– 1st Person (I, me, etc): This is my favorite point of view, and I think I like it because it feels more connected to the characters. If you’re having trouble writing in first person, just imagine yourself as the character and it should get easier.

Setting
The setting shouldn’t be just a backdrop. It can be so much more. For example, it really helps with detail. Let’s say you wanted to make a suspenseful scene. Using details from the setting can slow down the narrative and give you the suspenseful effect. Here are two scenes, one with no detail and one with a lot of detail:

“Mainpaw sat down as she waited for Villainfur to show up. She waited for a long time, wondering when the brown tom would come.”

“Mainpaw sat down in the shadowed snow, waiting for Villainfur to arrive. The frozen branches creaked overhead, making the gray she-cat flinch as she sat, still as a rock, waiting for the brown tom. The snow was falling thickly around her, masking the warmth of day and chilling Mainpaw to the bone. She couldn’t wait much longer. This leaf-bare snowscape would claim her before he ever did.”

Which one was more interesting and engaging to read?

Seasons can also be a huge help. If you have a darker, scarier story, maybe set it in leaf-bare. If it’s a lighter story, maybe make it newleaf or greenleaf. Whatever you choose, you can use it to your advantage.

Plot Twists
I. Love. Plot. Twists. They’re something that you never saw coming and they just make the story so much better. If you’re looking for ideas for a plot twist, here’s some:

– Twist villain
– Long lost family member
– A huge lie being revealed
– Made up prophecy
– Important death
– Someone turning evil

These are all pretty easy to add into the story, but it’s not that simple. Yes, twists are amazing, but you have to do them right. The best thing to add to stories with twists is foreshadowing. Have a character make a strange comment that’s passed over in the moment but turns out to be super important in the long run. The only thing is this: make sure to tie up all loose ends at the end of your story.

Dialogue
I know a lot of people who hate writing dialogue because it doesn’t flow and it’s choppy and sometimes doesn’t make sense, and I have a few things for this.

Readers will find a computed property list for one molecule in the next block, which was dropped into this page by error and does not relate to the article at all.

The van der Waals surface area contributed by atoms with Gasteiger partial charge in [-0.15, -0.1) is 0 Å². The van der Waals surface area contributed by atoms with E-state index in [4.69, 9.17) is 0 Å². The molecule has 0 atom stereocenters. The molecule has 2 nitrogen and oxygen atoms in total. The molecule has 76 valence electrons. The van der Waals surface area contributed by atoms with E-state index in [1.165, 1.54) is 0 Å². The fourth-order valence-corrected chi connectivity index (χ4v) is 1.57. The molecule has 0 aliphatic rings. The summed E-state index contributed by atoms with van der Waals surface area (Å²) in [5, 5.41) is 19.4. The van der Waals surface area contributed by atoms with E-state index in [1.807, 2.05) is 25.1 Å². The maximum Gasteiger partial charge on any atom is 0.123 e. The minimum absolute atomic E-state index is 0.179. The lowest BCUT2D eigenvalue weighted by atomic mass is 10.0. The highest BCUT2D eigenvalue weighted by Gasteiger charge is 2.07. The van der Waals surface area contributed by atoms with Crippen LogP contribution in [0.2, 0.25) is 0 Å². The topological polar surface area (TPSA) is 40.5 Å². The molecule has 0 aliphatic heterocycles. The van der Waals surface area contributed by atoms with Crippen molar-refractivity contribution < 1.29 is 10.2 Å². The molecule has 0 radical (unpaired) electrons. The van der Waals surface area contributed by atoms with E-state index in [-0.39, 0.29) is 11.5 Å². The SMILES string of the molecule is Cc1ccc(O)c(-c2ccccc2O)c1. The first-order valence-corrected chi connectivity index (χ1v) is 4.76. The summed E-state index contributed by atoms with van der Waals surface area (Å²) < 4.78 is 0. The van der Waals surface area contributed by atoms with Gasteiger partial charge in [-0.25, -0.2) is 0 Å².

I don’t want to be your grammar teacher, but I’m just going to go over basic formatting here. There are three ways to write dialogue tags.

1. “Hi, I’m Characterpaw,” he said.
2. “Hi,” he said. “I’m Characterpaw.”
3. He said, “Hi, I’m Characterpaw.”

That’s it, it’s pretty simple.
Now punctuation gets a little confusing. Basically, you want to put commas where you would put normal punctuation. For example:

“Hi, I’m Characterpaw.” He said. – This example is wrong.
“Hi, I’m characterpaw,” he said. – This example is right.

This one gets confusing, though.

“Hi,” he said, “I’m Characterpaw.” – This example is wrong
“Hi,” he said. “I’m Characterpaw.” – This example is right

Now, if you’re using question marks or exclamation marks, you don’t need a comma.

“Hi!” he said. “I’m Characterpaw!”
“Hi?” he said. “I’m Characterpaw.”

“Hi, I’m Characterpaw!” he said.
“Hi, I’m Characterpaw?” he said.

Okay that’s enough grammar. Now, one thing that I used to do that now drives me crazy is using “said” after everything.

“Hi,” he said.
“Hi,” she said.
“How are you?” he said.
“Fine,” she said.

IT DRIVES ME CRAZY!!!!

“Hi,” he smiled.
“Hi!” she replied.
“How are you?” he asked.
“Fine,” she answered.
This one flows better, and it’s so much better to read. It you’re having trouble coming up with dialogue tags, here’s a list

-pleaded
-shouted
-confessed
-sighed
-complained
-cried
-demanded
-interrupted
-argued
-laughed
-warned
-acknowledged
-lied
-mumbled
-muttered
-threatened
-wailed
-admitted
-agreed
-remembered
-replied
-snarled
-asked
-bragged
-retorted
-screamed
-answered
-whined
-promised
-questioned
-screeched
-whispered
-giggled
-hissed
-sobbed
-wondered
-yelled

There are a ton more you can use, that’s just some.

So if you’re having trouble writing dialogue because it feels blocky and doesn’t flow, here’s a suggestion.

First, write it like this:

“Hi.”
“Hi.”
“How are you?”
“I’m okay. I’ve been better.”
“What happened?”
“Long story.”

Then after you write it, go back in and add the details, like this.

“Hi!” he ran up to her with a smile on his face.
“Hi,” she sighed, not sharing his happiness.
“How are you?” he asked.
“I’m okay,” she shrugged. “I’ve been better.”
He frowned. “What happened?”
“Long story,” she muttered, not meeting his gaze.

That way you get a flowing conversation without losing the details.
NOTE: you don’t have to use dialogue tags like “said”, “whispered”, “asked”, etc. You can use an action, like this:
“Come on!” he raced away.
If you do that, don’t add a comma, just end the sentence with whatever punctuation is necessary.

Remember when writing dialogue for a warriors fanfiction that the characters are cats. Don’t make them do anything human, but also this opens a lot of possibilities for dialogue tags like “meowed” and “purred.”

Anyway that’s all I got! If you want advice on anything specific, you can ask me or any other writers 🙂 I know a lot of people on the fanfiction organization page who are really good at this kind of stuff.
Yeah that’s it so have a great day/night and may StarClan light your path!